Haha....... beside, it also give with a chance to TEMPER CHOCOLATE. According to some write up on tempering of chocolates (the process of melting chocolates), will actually gives you a smooth and shinning texture of chocolate, and most important of all, if the chocolates is tempered correctly, it would set in room temperature and when moulded, a light knock on the table will actually pop out the chocolate from it's repective mould and it would not melt (by keeping in air-tight container) till it comes in touch with heat again.
However, my attempt to kill 2 bird with 1 stone has failed.
The pictures above shows that it seems perfectly alright, isn't it? Well, it does seems so. However, a closer look will actually tells that my piping skill is lousy. Infact, i find it so difficult to control the piping bag. As such, 5 cm is no longer
5 cm, there are some fat and short one, some really slim one, and some that curls up at the edge. Luckily, i'm not piping some wordings on a cake, otherwise, an "I" might become a "L" or "J". Perhaps a "C" may become a "S". I really couldn't imagine myself piping decoration for a cake. :(
Here's a closer look of what i'm descriping :
If this is not clear enough [my camera could only produce this type of quality, heehee ;P - perhaps my photo taking skills also got problem ;) ] Here's an enlarge version.
So, what's wrong with the melting of the chocolate? Well, from the picture, you can't tell. But i know my attempt failed because the chocolate doesn't set at all, even after several hours of waiting. And the waiting time in an open space have actually makes the biscuits turned soft.
An extract from what i read about tempering chocolates follows:
By: Allrecipes Staff
By: Allrecipes Staff
Whether you're dipping confections in chocolate, coating truffles, or making chocolates in a candy mold, you need to know how to temper chocolate.
Tempering allows the crystals in chocolate to be distributed and suspended evenly throughout the final product. Correctly tempered chocolate will yield a bright, crisp, and shiny chocolate, while incorrectly tempered chocolate will produce results that are streaky and dull.
1. To melt and temper chocolate, you need chocolate couverture: the kind with real cocoa butter. Start with 12 ounces or more: a large amount is easier to work with, especially for beginning chocolatiers. You'll need a pot of water, a clean, completely dry stainless steel bowl to act as a double boiler, and a rubber spatula for stirring. Any moisture in the bowl will interrupt and ruin the tempering process. Place the pot of water on the stove and bring the water to a slow boil.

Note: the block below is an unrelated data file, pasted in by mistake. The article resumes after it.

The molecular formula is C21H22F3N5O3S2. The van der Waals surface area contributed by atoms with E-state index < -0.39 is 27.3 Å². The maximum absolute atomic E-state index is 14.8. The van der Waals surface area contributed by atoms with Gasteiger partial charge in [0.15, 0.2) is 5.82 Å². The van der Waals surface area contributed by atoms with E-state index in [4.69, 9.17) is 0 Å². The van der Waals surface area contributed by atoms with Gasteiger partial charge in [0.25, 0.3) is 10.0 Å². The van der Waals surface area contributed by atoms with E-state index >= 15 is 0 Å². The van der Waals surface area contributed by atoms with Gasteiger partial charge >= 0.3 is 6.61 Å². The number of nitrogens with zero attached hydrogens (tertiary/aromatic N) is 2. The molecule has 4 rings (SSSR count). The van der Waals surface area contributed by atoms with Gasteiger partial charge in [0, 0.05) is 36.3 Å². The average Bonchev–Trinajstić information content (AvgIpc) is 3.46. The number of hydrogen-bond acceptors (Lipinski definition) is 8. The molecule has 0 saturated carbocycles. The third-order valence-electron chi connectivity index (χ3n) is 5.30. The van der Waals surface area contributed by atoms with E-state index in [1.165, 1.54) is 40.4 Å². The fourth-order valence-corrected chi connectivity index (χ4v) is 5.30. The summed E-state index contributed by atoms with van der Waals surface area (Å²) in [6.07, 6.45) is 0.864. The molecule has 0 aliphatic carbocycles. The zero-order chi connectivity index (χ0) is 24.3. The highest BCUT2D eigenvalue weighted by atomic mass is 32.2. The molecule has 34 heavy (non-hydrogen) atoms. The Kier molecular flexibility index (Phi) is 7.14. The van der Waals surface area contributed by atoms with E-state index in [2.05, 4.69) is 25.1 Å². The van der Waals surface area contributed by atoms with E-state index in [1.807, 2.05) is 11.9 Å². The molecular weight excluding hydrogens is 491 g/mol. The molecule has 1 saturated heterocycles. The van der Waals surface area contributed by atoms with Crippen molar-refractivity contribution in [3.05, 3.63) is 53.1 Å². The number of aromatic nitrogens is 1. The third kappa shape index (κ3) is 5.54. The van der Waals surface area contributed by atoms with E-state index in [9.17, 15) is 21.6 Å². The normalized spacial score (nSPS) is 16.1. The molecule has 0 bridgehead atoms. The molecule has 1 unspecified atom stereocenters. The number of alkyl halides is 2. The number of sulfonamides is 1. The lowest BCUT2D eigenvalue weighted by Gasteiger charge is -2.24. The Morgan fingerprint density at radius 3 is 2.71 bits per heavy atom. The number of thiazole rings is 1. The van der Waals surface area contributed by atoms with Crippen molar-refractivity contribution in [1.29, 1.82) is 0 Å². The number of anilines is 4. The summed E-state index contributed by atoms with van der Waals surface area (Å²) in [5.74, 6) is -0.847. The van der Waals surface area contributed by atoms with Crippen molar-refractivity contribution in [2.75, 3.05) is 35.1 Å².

2. Chocolate chips or coins (available from some specialty purveyors) are ideal for tempering, as they are all the same size and will therefore melt evenly. If you're using a block of chocolate, a serrated knife works well for chopping; you can also use a dough cutter (bench scraper) or other knife. Chop chocolate into even pieces that are no larger than half an inch square.
3. Use the dough cutter, bench scraper, or your hands to transport the chocolate to the dry bowl. If you use your hands, move quickly: the chocolate will melt in your hands. Keep a dry kitchen towel handy for wiping hands and surfaces free of chocolate crumbs and drips.
4. Place the bowl on top of the pot of hot water and gently stir the chocolate with a rubber spatula until it has melted completely and looks smooth. You can keep the water at a simmer while the chocolate melts, or you can turn the heat off entirely. For small amounts of chocolate, it is appropriate to turn off all heat: steam can introduce moisture to the chocolate, causing it to seize up or curdle. In addition, some chocolate has a very high cocoa butter content, which if heated too quickly will cause the chocolate to break and crystallize. White chocolate, in particular, needs very gentle handling.
5. Test the temperature of the chocolate. You need to melt the chocolate to a target temperature of about 110 degrees F (45 degrees C). Be cautious not to go over the target temperature to avoid scorching. As soon as the chocolate reaches the proper temperature, remove the bowl from the heat, dry the bottom of the bowl, and begin the process of cooling and agitation that is essential in tempering. One way of cooling the melted chocolate is to add chopped, un-melted couverture to the bowl. (Add about a third of the amount of chocolate you started with: if you melted 12 ounces, add an additional 4 ounces of finely chopped chocolate.) Stir vigorously until chocolate is melted. This process, called "seeding," allows the crystals in the unmelted chocolate to dictate the shape in the melted chocolate, giving you the desired smooth, glossy result.
6. Now, if your chocolate is too cool to work with, you must bring the chocolate's temperature back up to approximately 90 degrees F (32 degrees C) to use it for coating or molding. Pastry chefs use a method called "tabling" to temper chocolate, a cooling-and-agitation method which involves pouring two-thirds of the melted chocolate onto a marble slab. The chocolatier quickly spreads it thin with a metal spatula, scrapes it back into a pile with a putty knife, and spreads it thin again, repeating until the right sludgy consistency is reached. This cooled chocolate is stirred into the bowl of reserved warm chocolate.
7. Test the temper by dipping a knife tip into the chocolate and letting it sit for two to three minutes. Is it still sticky? It's not in temper. Properly tempered chocolate should be firm to the touch after a few minutes.
I have read the above several time for several days before my attempt. However, MY ATTEMPT TO KILL 2 BIRDS WITH 1 STONE FAILED COMPLETELY.
Goodbye for now - Viennese Biscuits, till we next meet again.